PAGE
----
My Nigerian cabbie friend for instance, had several successful businesses in the U.S. that most native born Americans would scoff at — used clothing exports, Palm oil imports, a nightclub that catered to West Africans, even an apartment rental business catering to other new African immigrants.
But the Nigerian Cabbie effect works in reverse as well: I had dinner with a friend here in Panama last night who is a recent college graduate from the U.S. He sees opportunities everywhere in this tiny little country that most native-born Panamanians just aren’t interested in. He’s looking into starting a hospitality school to train local Panamanians in world class hospitality, and is already outclassing local Panamanian marketers with his novel approaches to marketing the country’s many resort developments.
I’m not disparaging Panamanians by the way. I’m simply pointing out a fact: Immigrants tend to see everything as new and novel, and consequently can ferret out economic and business opportunities that native-born citizens just don’t see. And that is how economies grow and prosper.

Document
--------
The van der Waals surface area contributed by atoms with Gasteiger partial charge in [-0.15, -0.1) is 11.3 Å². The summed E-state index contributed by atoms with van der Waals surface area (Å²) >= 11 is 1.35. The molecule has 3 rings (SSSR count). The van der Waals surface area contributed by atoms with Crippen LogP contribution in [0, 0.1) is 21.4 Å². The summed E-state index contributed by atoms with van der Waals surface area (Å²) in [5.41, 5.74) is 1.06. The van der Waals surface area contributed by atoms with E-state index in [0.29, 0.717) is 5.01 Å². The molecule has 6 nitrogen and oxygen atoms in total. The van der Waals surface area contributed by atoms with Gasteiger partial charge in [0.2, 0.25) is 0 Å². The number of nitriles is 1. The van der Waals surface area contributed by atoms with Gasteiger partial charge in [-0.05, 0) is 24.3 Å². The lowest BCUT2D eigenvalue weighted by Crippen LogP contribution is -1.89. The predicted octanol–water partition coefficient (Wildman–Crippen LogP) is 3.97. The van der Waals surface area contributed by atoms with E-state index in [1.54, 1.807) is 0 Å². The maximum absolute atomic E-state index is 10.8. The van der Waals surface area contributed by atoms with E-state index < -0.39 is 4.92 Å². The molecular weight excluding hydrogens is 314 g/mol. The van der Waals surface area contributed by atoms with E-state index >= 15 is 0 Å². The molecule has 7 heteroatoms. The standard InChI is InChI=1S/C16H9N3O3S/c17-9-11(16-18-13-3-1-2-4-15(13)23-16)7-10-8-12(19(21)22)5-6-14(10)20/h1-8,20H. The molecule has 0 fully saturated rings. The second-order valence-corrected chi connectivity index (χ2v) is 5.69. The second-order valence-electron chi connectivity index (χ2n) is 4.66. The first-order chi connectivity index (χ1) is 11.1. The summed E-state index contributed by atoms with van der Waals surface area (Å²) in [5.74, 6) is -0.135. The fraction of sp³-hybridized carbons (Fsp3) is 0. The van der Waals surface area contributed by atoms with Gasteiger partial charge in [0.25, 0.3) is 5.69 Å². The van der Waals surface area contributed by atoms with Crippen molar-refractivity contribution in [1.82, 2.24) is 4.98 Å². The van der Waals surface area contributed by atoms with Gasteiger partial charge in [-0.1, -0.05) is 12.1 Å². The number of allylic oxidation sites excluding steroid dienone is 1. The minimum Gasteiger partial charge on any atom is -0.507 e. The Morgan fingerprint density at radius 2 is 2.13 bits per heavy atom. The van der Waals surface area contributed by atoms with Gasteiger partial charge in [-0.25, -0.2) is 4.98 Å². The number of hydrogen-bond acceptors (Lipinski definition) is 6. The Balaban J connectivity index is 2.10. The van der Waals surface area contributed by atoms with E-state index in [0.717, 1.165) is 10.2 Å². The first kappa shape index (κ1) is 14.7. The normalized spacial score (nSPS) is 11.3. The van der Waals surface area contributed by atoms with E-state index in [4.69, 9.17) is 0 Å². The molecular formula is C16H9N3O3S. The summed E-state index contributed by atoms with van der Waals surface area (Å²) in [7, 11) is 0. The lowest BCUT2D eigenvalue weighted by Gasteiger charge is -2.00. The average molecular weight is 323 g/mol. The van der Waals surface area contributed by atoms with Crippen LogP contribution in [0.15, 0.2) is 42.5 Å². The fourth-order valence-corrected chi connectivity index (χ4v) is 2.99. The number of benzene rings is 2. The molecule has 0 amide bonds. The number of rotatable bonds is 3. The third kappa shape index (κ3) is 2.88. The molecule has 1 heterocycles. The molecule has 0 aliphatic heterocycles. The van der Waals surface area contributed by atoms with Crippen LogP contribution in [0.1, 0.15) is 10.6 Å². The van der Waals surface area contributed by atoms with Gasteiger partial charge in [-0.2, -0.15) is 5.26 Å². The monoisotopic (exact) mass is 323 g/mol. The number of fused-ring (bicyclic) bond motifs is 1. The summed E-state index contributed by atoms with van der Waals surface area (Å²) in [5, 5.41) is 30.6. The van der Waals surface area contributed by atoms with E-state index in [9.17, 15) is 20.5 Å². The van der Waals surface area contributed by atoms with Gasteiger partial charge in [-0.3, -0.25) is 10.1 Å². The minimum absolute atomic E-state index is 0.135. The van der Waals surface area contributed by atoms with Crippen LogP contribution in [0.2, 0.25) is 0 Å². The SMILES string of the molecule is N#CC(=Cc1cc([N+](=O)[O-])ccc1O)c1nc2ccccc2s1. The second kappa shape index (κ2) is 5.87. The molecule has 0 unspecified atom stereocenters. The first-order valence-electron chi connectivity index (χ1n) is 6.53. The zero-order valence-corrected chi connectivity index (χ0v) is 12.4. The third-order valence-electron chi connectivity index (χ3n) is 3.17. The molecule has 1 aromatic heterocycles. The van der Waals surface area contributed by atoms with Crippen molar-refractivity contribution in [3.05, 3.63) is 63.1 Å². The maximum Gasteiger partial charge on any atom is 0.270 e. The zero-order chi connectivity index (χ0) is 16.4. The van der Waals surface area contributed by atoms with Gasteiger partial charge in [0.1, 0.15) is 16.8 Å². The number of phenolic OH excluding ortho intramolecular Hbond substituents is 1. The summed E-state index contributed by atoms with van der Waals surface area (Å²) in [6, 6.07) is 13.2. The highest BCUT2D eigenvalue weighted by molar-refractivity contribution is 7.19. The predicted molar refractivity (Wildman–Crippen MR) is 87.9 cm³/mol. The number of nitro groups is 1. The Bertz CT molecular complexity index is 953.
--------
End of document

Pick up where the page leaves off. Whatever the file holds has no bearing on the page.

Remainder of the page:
Sadly, in ways both large and small, America is going in the absolute opposite direction. America’s policies of taxing its citizens wherever they are on the globe while intimidating foreign banks from even accepting Americans as customers is particularly perverse. The way we discourage new immigrants or even foreign visitors by treating them all as potential terrorists is positively retrograde. As a nation of immigrants, our national policy seems to be geared towards keeping citizens from leaving while preventing new immigrants from entering. Such protectionist policies will lose in the end to smart countries with a more fluid view towards citizenship, residency and immigration.